Dr. Dosanjh’s is one such effort. The accounts in this volume
tell us of mortal frailties, and of the exaltation of human
spirit. Going down the memory lane the various characters in
this volume poignantly depict different shades of love and
separation, of trust and betrayal, of loyalty and infidelity, of
hate and compassion. In fact the entire spectrum of human
passions and situations is portrayed here, the narrative tinged
Get Set Go
Swati-Shailesh Lodha. Fusion Books, New Delhi. Pages 264. Rs 195
Success is subjective. For
some, it is a series of achievements while others are happy with
one small victory. Yet others set such high standards for
themselves that no matter how successful they become by others’
norms, they fall short of their own expectations. Some prefer to
keep a low profile and lead a contented life while others just
can’t have enough of public adulation. Material success is the
ultimate aim of many while others go for spiritual tranquility.
This book seeks to
help you become the best possible, and claims to provide
"astonishing results", provided you do a sequential
reading of its chapters. The authors point out that it is easier
to visualise others while it is much difficult to visualise
oneself. Obviously introspection would help. The first chapter
categorises people thus: raw failures, sophisticated failures,
the pseudo successful and the real successful. It claims that
people "fall in all the four categories at different points
of time…while playing different roles". The authors aver
that their work acts like a mirror, i.e., while going through
its contents one might identify with some of the traits and
situations described. It also provides the ingredients that
would turn you into a successful person.
Anand. Dawar Publishers, Malout. Pages 72. Rs 170
According to the Indian
tradition, a poet is Trikaaldarshi – the seer of the
three time frames, viz., the past, the present and the future.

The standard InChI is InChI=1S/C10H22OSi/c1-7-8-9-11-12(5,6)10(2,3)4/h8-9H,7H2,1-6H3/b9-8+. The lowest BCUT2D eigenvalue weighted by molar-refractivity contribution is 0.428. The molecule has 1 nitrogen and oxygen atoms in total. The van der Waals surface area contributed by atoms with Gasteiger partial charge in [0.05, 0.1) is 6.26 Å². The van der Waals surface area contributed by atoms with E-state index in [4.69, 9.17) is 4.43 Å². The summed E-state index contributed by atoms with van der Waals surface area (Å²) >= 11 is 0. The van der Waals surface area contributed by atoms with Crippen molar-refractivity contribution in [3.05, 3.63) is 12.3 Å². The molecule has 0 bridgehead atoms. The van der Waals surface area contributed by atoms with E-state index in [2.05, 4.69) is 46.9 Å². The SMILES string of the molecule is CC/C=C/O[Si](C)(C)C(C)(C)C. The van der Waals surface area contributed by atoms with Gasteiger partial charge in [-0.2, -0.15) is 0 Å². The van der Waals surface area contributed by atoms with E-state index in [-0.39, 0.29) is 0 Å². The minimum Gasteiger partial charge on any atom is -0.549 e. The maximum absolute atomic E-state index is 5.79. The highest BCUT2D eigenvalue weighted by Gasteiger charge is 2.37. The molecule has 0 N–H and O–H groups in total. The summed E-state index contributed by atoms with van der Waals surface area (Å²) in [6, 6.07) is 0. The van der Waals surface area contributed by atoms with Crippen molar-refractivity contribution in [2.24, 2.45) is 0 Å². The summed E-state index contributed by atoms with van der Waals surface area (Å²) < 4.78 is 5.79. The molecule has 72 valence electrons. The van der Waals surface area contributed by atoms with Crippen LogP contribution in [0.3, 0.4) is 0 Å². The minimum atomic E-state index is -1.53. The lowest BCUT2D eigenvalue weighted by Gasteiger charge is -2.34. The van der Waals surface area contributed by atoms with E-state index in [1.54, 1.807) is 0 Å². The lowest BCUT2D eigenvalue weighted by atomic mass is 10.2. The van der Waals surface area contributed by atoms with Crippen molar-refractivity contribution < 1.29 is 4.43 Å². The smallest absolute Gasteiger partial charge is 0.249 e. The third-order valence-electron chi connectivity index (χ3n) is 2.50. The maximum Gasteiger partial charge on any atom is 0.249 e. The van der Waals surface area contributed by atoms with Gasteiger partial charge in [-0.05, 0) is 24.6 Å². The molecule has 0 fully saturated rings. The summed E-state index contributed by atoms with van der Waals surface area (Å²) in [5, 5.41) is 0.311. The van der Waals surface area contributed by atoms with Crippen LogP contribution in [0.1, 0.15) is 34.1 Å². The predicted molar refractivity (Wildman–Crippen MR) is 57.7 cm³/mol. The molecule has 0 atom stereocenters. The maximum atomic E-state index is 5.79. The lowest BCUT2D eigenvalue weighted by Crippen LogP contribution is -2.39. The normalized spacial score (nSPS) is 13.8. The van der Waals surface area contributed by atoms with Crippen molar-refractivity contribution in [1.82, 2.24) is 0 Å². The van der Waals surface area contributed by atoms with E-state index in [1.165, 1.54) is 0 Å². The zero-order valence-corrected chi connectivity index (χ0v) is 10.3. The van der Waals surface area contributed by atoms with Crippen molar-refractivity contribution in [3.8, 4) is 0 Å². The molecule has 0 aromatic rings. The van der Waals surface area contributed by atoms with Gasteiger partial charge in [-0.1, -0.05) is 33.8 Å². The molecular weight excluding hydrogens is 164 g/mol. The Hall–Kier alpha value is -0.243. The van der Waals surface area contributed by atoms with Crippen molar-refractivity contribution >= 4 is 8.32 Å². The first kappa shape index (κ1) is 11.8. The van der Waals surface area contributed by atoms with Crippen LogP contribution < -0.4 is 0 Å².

Unlike a rhymester, the poet seeks to convey deep philosophical
and spiritual messages in a lucid manner to the common man. A
troubadour, on the other hand, is more or less a court jester
who writes to please his master.
On the more
mundane level, poetry is a succinct expression of one’s
innermost thoughts. It is perhaps the most honest form of
writing where the poet confronts his own self and, sans
artifice, bares his soul for all to see. Such verse is formed
with one’s heart and soul together. One could call it a
condensed story, but then we would have prose instead of poetry.
Poetry has rhythm, like lyrics put into a song and feelings
resounding in each musical note.
Some say that with
poetry the words of old that we use everyday are born again. I
would like to compare it with an artist working on a masterpiece
with a paintbrush.
Anand has written
with certain honesty. The spiritual content predominates. Poems
like Family Divine are insightful. Yet there is a
yearning, viz., "Ask me not my name, /let me one of
nature remain, /winds and oceans relatives mine/stars and moons
cousins shine". The poet is apparently searching for
that elusive freedom from the temporal to merge into the
It is often said
if one thinks in one’s mother tongue while writing in English,
it results in a hybrid literary creation. But the only way one
can introduce the Indian metaphor to the world readership is
through such grassroots-level attempts.